9

I am trying Andrey's way to create a Core Service client in Powershell and having this issue.

I recreate the example on my Windows 7 machine. So far I learned I have run PowerShell ISE as root and run the Set-ExecutionPolicy RemoteSigned to allow unsigned PowerShell stuff.

When I run the this

$config_path = "D:\SDL Tridion\Core Service PowerShell\Andrey\2011SP1\Tridion.ContentManager.CoreService.Client.dll.config"
copy "$config_path" "$pshome\powershell.exe.config" -Force

[appdomain]::CurrentDomain.SetData("APP_CONFIG_FILE", "$pshome\powershell.exe.config")
Add-Type -Path "D:\SDL Tridion\Core Service PowerShell\Andrey\2011SP1\Tridion.ContentManager.CoreService.Client.dll"

$client = New-Object Tridion.ContentManager.CoreService.Client.SessionAwareCoreServiceClient("wsHttp_2011")

I get this error.

New-Object : Exception calling ".ctor" with "1" argument(s): "Could not find endpoint element with name 'wsHttp_2011' and contract 'Tridion.ContentManager.CoreService.Client.ISessionAwareCoreSe
rvice' in the ServiceModel client configuration section. This might be because no configuration file was found for your application, or because no endpoint element matching this name could be f
ound in the client element."
At D:\SDL Tridion\Tridion 2013 release\Source code\Core Service PowerShell\Andrey\example.ps1:7 char:25
+     $client = New-Object <<<<  Tridion.ContentManager.CoreService.Client.SessionAwareCoreServiceClient("wsHttp_2011")
    + CategoryInfo          : InvalidOperation: (:) [New-Object], MethodInvocationException
    + FullyQualifiedErrorId : ConstructorInvokedThrowException,Microsoft.PowerShell.Commands.NewObjectCommand

What is missing here? Do I need any other resources aside Tridion.ContentManager.CoreService.Client.dll.config and Tridion.ContentManager.CoreService.Client.dll?

  • +1 as a good question with context, steps taken, example code, and error message. We'll see if Andrey or Dominic Cronin will reply first. ;-) – Alvin Reyes Mar 7 '13 at 23:58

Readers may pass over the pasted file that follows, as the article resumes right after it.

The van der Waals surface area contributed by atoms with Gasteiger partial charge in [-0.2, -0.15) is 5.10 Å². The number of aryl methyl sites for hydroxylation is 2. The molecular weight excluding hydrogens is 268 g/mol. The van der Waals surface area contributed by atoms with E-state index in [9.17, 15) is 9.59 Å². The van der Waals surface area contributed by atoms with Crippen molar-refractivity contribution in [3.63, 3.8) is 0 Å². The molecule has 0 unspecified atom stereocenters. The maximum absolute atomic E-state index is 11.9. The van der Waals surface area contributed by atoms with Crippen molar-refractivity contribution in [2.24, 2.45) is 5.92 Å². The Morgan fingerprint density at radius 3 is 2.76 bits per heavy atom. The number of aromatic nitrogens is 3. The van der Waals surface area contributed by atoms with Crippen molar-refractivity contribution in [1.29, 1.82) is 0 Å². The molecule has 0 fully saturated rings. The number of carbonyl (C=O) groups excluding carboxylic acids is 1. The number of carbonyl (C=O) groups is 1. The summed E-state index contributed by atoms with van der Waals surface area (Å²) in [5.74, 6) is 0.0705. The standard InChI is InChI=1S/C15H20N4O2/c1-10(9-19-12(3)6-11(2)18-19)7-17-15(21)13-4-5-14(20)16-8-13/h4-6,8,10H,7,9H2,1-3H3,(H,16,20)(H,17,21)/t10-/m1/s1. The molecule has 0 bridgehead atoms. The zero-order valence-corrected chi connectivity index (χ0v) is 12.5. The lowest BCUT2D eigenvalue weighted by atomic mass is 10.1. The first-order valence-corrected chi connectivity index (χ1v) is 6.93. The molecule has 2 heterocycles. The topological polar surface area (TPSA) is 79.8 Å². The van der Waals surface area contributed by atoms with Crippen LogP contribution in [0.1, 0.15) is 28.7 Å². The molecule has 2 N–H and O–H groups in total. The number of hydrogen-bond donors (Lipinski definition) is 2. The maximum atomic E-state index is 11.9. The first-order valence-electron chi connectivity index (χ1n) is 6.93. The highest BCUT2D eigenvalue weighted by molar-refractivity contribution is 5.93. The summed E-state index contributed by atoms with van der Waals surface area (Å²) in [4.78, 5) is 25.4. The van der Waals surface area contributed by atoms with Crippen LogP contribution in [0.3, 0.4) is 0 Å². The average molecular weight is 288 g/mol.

8

The thing is that powershell.config should be in the folder before Powershell is started. So it should work on second run. Also, try running your script directly and not from ISE. What is also worth checking is which Powershell you are running. Is it 32 or 64 bit? You can use procmon to see if config is actually being loaded and if so, from which location.

I personally find this way of connecting: http://amarchuk.blogspot.nl/2011/10/accessing-tridion-coreservice-with.html a bit more convinent.

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  • Running the script directly worked! I don't understand why since the same does not work in ISE, even if the configuration file is in the location before starting ISE or running the script a second time. I'm using the 64 bit PowerShell. – Jan H Mar 8 '13 at 13:40
  • I think ISE is not really running powershell.exe, hence can't see config. I recommend using PowerGui editor. It can do the trick with config. Also, as it worked you can accept my answer :) – Andrey Marchuk Mar 8 '13 at 15:19
  • Does the script rely on something that you set up in your $profile? The shell and the ISE have distinct $profiles. – Dominic Cronin Mar 10 '13 at 14:22
7

The first thing I'd check is what the error message says, so try these steps:

  1. Evaluate $pshome\powershell.exe.config in your powershell
  2. Check that there is a file there
  3. In the file, check that it is a valid configuration file, and that it describes an endpoint called wsHttp_2011 that matches the rest of the details specified.

Do you already know that the configuration file you are trying to wire up actually works? For example, from a C# console app?

Some people think it's easier to wire up the configuration from code rather than a config file when using Powershell. Peter Kjaer's Tridion powershell module is useful for this, and of course, I'm also going to point you at my own write-up on the subject.

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  • Thanks. I read the your post and Peter Kjaer's project but decided to start with Andrey's solution. I will try the other ones too to understand the matter fully. I am in a bit of a PowerShell learning curve here. – Jan H Mar 8 '13 at 12:17
  • What were your results from checking those things? – Dominic Cronin Mar 8 '13 at 13:10
  • 1. $pshome\powershell.exe.config did evaluate 2. the file was there 3. it was a valid config 4. I did not try the config file with a C# console app, but found the solution in PowerShell instead. 5. configuration from code is my next step. – Jan H Mar 8 '13 at 22:28
2

Thanks to user978511 and Dominic's answers I got the example to work. I found the following:

  • In order to set the "$pshome\powershell.exe.config" you need admin rights, so PowerShell had to be run as Administrator.
  • After running the script, the PowerShell console has to be closed and started again in order to pick up the config in "$pshome\powershell.exe.config".
  • This only worked in the "normal" PowerShell console and not in ISE.

After having the "$pshome\powershell.exe.config" in place, I could disable the line of code with the config copy and run the script as a normal user.

I think the config in copy "$pshome\powershell.exe.config" is not very practical. So it would make more sense to have the configuration in code like you would do in a C# project and like Dominic suggested.

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